My advice to other female leaders would be: You have to say yes. You have to take the leap. You have to take on the next thing. And as a leader, you have to say yes to panels and public speaking engagements (and forums like this) -- next generation women have to see you -- and especially if you are a woman of color. You don’t need to have done the job before you get it. Be prepared, be smart and be bold. Help other women. You sometimes just have to leap.

Melissa Cobb: Vice President, Original Animation
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The first title I remember well was Wizard of Oz -- the fantasy, the beauty, the music. I think Dorothy was the first female superhero -- seeing a young girl be so smart and empowered and saving the day not only inspired me to want to be in entertainment, but inspired me in life.

One of the things I am most proud of is that we are truly empowering women creators at Netflix -- across both our series and our features in animation. I have seen firsthand that when you have a woman leading a production, more women are given leadership opportunities and there is better gender parity on those shows. We have 60% women in animation schools, but that is not coming through yet in the industry. We are, however, making changes one production at a time. For example, in one of our recent movies, Klaus, we had 43% women across the whole crew. That is a fantastic start.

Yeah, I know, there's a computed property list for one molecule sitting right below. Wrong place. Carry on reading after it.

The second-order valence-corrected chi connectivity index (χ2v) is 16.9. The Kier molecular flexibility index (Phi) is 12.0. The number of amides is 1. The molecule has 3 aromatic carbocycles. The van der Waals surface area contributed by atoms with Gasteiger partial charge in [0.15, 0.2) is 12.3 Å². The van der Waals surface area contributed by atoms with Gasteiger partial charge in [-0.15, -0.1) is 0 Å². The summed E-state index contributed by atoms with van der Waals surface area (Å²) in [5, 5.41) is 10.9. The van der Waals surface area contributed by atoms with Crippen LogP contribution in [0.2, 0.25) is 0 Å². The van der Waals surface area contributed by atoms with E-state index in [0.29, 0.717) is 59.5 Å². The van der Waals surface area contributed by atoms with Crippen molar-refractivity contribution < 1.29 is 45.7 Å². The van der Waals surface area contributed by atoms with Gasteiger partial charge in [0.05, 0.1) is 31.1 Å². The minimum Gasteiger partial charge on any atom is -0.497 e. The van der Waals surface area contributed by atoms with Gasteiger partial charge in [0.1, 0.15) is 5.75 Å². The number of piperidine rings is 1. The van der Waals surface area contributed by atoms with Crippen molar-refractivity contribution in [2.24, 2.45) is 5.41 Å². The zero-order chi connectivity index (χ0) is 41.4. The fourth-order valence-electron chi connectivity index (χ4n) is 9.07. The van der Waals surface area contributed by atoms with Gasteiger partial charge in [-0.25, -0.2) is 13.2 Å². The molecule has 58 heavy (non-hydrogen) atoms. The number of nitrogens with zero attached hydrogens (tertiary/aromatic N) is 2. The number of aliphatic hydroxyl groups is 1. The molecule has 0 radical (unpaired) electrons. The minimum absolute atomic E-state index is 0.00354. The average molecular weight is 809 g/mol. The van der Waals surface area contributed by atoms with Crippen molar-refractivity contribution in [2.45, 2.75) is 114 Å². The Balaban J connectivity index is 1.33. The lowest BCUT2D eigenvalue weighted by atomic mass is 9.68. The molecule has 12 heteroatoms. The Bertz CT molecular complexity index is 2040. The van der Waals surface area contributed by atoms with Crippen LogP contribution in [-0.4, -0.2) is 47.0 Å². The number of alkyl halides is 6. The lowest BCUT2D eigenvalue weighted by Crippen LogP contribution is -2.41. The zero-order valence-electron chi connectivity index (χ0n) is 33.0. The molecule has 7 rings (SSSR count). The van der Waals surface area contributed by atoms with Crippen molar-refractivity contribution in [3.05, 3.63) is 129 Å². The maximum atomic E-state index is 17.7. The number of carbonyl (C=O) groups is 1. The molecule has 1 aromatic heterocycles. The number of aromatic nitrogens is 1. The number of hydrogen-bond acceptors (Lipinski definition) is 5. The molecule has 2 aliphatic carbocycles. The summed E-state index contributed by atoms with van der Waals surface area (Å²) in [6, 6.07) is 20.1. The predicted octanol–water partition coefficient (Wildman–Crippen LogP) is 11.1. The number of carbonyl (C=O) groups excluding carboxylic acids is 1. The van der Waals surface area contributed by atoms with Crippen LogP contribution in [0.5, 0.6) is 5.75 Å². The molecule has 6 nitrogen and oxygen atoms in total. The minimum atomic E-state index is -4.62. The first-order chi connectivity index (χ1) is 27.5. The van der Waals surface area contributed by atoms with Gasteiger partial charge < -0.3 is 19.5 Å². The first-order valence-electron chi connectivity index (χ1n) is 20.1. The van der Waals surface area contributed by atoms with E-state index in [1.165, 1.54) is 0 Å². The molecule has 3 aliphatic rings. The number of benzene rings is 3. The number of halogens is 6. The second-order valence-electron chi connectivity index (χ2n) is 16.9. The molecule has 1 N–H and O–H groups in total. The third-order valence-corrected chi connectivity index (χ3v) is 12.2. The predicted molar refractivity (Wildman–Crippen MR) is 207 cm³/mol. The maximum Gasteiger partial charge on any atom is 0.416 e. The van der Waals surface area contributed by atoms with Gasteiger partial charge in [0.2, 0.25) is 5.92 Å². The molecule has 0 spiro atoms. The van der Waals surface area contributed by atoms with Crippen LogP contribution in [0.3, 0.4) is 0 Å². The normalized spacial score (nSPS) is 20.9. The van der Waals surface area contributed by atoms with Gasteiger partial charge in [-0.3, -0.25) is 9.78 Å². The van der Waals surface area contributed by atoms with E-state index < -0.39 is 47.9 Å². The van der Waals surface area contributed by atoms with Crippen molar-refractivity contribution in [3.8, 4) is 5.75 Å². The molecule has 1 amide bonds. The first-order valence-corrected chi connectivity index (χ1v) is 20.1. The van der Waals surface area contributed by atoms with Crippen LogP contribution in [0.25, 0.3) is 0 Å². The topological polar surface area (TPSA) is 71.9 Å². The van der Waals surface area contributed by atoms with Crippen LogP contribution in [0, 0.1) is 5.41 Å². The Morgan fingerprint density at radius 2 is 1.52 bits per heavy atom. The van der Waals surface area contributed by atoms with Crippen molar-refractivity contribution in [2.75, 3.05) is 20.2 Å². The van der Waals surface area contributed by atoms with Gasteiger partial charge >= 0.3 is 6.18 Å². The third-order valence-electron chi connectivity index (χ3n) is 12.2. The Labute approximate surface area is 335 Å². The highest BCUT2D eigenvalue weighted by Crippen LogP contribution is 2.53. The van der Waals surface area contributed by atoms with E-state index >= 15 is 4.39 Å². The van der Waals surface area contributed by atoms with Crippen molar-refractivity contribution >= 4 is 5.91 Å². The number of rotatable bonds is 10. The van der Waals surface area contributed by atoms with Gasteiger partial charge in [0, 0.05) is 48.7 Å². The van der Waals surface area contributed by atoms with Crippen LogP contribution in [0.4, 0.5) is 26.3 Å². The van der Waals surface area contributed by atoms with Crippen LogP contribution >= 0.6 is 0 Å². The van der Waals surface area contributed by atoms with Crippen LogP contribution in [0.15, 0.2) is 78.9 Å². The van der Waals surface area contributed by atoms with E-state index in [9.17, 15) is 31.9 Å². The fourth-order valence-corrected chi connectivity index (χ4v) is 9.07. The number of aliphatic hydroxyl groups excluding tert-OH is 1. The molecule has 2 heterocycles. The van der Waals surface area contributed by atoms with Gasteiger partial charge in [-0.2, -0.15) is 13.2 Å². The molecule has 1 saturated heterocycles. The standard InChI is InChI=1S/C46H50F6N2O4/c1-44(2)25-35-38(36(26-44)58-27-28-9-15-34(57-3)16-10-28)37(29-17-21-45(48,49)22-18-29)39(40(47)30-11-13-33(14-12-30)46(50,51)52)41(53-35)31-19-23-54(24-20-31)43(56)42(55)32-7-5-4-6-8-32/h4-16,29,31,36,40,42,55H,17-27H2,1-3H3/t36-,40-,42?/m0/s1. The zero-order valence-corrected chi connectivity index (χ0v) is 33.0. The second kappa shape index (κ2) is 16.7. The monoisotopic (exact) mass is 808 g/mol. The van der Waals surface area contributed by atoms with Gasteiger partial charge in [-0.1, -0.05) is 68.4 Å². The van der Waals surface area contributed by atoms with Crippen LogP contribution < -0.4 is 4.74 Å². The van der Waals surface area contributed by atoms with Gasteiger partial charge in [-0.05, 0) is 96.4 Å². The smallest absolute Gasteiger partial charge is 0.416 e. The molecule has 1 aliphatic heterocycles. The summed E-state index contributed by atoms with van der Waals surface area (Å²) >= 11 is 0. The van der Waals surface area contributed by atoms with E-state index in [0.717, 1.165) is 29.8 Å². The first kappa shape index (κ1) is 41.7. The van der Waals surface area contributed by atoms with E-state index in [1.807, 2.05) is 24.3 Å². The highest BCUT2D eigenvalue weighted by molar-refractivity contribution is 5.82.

Behind the screen, representation is incredibly important not only in giving a platform to voices that are not always heard, but also because it creates opportunities for stories that might not otherwise have been told. I would tell young women to not be afraid of taking that leadership position, even if it is a stretch for them. Even if they feel insecure about it. Rise to the occasion. Know that taking on a new responsibility is daunting for everyone. And, don't be afraid to ask for help and to say what you don't know. You don't have to be perfect. You were hired for your strengths, so believe in those and you'll figure out the rest.